Common Food Safety Myths

Florida food handler certification

It’s crucial to practice safe food handling while preparing and cooking food because if you don’t, it could lead to food poisoning.  The problem, though, is that there are countless myths about food safety, so there are many people who follow incorrect rules.  At Brunswick Food Service Educators, we want you to be aware of these misconceptions, so we’ve listed 5 of the common myths regarding safe food handling.  (Related topics: Florida food handlers cardFlorida food handler certification)


You should always wash meat before cooking it

Although raw meat has bacteria, washing it will not remove the bacteria.  In fact, washing raw meat can be harmful because it spreads bacteria to your hands and other surfaces.  To properly kill bacteria on your raw meat, you should cook it thoroughly.


The best way to defrost meat is at room temperature

Many people defrost their meat at room temperature, but this will cause the outside of the meat to defrost faster than the center.  As a result, the meat will be in the “danger zone”, meaning it is at the temperature where bacteria will multiply.  The best way to defrost meat is in the refrigerator or in cold water.


If you cut off the mold, the rest of the food is safe to eat

Although not all mold on food is harmful, some mold produces mycotoxins, which can cause serious illness.  Molds produce roots that extend deep into the food, meaning that the areas around the visual mold may also be contaminated.  If your food has any signs of mold, the best thing you can do is throw it away.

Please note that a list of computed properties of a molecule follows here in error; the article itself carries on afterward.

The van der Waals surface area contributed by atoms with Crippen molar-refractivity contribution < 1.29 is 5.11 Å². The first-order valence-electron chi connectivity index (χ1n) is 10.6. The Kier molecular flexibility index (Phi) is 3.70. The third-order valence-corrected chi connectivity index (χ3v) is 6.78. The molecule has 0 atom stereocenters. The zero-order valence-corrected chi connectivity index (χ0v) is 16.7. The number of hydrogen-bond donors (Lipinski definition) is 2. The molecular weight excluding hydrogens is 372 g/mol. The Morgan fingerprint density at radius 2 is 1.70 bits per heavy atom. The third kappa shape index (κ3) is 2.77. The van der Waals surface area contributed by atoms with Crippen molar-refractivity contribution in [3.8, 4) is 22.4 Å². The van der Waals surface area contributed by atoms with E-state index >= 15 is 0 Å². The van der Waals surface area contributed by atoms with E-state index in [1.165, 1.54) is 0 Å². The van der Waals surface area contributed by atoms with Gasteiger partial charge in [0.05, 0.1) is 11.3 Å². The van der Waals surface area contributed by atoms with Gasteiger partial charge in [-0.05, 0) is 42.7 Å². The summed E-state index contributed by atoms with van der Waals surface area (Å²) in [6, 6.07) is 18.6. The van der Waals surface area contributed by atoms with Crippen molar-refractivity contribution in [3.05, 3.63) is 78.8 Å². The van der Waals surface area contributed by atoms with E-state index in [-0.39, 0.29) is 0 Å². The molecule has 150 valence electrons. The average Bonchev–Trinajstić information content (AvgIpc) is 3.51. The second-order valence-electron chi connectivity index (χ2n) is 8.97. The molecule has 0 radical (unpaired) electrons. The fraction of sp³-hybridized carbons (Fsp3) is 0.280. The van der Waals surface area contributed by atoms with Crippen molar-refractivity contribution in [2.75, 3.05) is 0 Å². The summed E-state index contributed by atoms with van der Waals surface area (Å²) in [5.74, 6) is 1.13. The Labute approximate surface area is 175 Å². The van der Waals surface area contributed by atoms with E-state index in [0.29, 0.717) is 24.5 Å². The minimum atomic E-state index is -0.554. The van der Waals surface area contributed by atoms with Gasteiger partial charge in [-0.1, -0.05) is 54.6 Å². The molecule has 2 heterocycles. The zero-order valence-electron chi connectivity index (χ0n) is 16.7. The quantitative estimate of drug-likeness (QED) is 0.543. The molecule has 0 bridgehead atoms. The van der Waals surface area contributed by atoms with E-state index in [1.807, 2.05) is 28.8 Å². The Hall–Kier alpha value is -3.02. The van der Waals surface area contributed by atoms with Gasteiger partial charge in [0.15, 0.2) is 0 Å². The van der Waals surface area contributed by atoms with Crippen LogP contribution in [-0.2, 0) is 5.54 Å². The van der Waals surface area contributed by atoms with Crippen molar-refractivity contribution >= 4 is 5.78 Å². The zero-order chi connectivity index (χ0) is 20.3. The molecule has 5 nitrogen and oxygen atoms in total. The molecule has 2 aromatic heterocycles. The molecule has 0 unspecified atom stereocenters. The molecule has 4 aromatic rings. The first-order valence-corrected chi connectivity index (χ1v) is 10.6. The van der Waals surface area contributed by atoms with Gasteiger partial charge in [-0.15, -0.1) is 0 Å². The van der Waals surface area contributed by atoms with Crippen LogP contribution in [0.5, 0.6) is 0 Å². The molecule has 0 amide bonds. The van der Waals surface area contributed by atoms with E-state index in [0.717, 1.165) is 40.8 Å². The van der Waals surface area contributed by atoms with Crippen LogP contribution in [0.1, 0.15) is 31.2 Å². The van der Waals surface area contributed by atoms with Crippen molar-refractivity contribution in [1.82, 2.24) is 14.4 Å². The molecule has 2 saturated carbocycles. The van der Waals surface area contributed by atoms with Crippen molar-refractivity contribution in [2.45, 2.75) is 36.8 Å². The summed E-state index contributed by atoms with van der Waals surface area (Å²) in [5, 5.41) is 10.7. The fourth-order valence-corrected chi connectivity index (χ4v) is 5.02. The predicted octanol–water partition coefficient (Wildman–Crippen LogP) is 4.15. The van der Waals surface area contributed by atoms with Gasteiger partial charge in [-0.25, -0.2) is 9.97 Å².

You don’t need to clean your produce bin because it doesn’t contain meat

There are naturally occurring bacteria on fruits and vegetables that can spread to your produce bin, resulting in cross-contamination if not properly cleaned.  In fact, studies have showed that the produce bin is often the area in refrigerators that contain the most germs.  Due to this, make sure to wash your produce bin with hot water and soap to prevent cross-contamination.


You don’t need to wash your fruit and vegetables before peeling them

Even if you are not planning to eat the peel, you should wash your fruits and vegetables before peeling or cutting them to remove the bacteria on the skin.  When you cut a mango, for example, the knife will cut through the skin first, spreading the bacteria from the outside of the mango to the inside.

This article introduces 5 of the common myths about safe food handling practices, but there are many more misconceptions.  To learn more about food safety, make sure to get a Florida food handlers certificate.

At Brunswick Food Service Educators, we have over 35 years of experience as a Certified ServSafe Instructor and registered Proctor. Florida Food Handler Certification is required by Florida law for all employees. We understand that people are busy and the culinary industry can be very demanding and time-consuming; that’s why at Brunswick Food Service Educators, we offer same-day completion of classes and exams so you can get on with your busy schedule. For a more detailed look at what we offer or for class schedules, contact us at 561-703-7196 or 561-369-2622.